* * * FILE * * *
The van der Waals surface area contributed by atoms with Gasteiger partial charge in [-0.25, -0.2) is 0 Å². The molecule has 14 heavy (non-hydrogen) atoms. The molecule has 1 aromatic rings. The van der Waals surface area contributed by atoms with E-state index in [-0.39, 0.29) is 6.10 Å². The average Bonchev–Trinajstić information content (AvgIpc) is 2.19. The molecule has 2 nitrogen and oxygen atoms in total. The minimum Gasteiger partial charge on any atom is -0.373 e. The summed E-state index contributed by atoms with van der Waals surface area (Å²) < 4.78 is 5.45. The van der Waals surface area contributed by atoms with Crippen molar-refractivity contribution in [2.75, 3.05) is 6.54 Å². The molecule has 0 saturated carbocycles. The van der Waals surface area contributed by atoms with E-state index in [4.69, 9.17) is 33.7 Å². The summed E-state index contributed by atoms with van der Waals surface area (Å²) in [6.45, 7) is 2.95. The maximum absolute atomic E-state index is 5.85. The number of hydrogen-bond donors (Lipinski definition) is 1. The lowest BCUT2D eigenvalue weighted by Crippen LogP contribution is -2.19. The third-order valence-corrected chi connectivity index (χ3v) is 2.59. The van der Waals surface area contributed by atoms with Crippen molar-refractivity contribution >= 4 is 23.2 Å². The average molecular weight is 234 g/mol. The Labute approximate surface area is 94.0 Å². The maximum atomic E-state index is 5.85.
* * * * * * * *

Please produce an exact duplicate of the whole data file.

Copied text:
The van der Waals surface area contributed by atoms with Gasteiger partial charge in [-0.25, -0.2) is 0 Å². The molecule has 14 heavy (non-hydrogen) atoms. The molecule has 1 aromatic rings. The van der Waals surface area contributed by atoms with E-state index in [-0.39, 0.29) is 6.10 Å². The average Bonchev–Trinajstić information content (AvgIpc) is 2.19. The molecule has 2 nitrogen and oxygen atoms in total. The minimum Gasteiger partial charge on any atom is -0.373 e. The summed E-state index contributed by atoms with van der Waals surface area (Å²) < 4.78 is 5.45. The van der Waals surface area contributed by atoms with Crippen molar-refractivity contribution in [2.75, 3.05) is 6.54 Å². The molecule has 0 saturated carbocycles. The van der Waals surface area contributed by atoms with E-state index in [4.69, 9.17) is 33.7 Å². The summed E-state index contributed by atoms with van der Waals surface area (Å²) in [6.45, 7) is 2.95. The maximum absolute atomic E-state index is 5.85. The number of hydrogen-bond donors (Lipinski definition) is 1. The lowest BCUT2D eigenvalue weighted by Crippen LogP contribution is -2.19. The third-order valence-corrected chi connectivity index (χ3v) is 2.59. The van der Waals surface area contributed by atoms with Crippen molar-refractivity contribution >= 4 is 23.2 Å². The average molecular weight is 234 g/mol. The Labute approximate surface area is 94.0 Å². The maximum atomic E-state index is 5.85.